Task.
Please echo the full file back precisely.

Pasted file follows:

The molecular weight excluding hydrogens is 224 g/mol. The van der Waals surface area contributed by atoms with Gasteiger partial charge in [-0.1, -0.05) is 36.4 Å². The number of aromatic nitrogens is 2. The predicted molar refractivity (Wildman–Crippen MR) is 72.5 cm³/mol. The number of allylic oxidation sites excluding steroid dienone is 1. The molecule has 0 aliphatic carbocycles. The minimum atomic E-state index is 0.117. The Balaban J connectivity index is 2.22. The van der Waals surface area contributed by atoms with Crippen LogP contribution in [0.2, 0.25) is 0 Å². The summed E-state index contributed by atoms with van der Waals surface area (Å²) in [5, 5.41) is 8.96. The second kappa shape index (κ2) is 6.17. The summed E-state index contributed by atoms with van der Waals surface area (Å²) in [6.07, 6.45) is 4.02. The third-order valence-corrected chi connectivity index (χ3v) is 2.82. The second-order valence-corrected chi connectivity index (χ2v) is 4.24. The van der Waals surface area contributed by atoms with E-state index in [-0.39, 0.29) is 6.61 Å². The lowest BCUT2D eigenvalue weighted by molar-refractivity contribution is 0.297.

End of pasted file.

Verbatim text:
The molecular weight excluding hydrogens is 224 g/mol. The van der Waals surface area contributed by atoms with Gasteiger partial charge in [-0.1, -0.05) is 36.4 Å². The number of aromatic nitrogens is 2. The predicted molar refractivity (Wildman–Crippen MR) is 72.5 cm³/mol. The number of allylic oxidation sites excluding steroid dienone is 1. The molecule has 0 aliphatic carbocycles. The minimum atomic E-state index is 0.117. The Balaban J connectivity index is 2.22. The van der Waals surface area contributed by atoms with Crippen LogP contribution in [0.2, 0.25) is 0 Å². The summed E-state index contributed by atoms with van der Waals surface area (Å²) in [5, 5.41) is 8.96. The second kappa shape index (κ2) is 6.17. The summed E-state index contributed by atoms with van der Waals surface area (Å²) in [6.07, 6.45) is 4.02. The third-order valence-corrected chi connectivity index (χ3v) is 2.82. The second-order valence-corrected chi connectivity index (χ2v) is 4.24. The van der Waals surface area contributed by atoms with E-state index in [-0.39, 0.29) is 6.61 Å². The lowest BCUT2D eigenvalue weighted by molar-refractivity contribution is 0.297.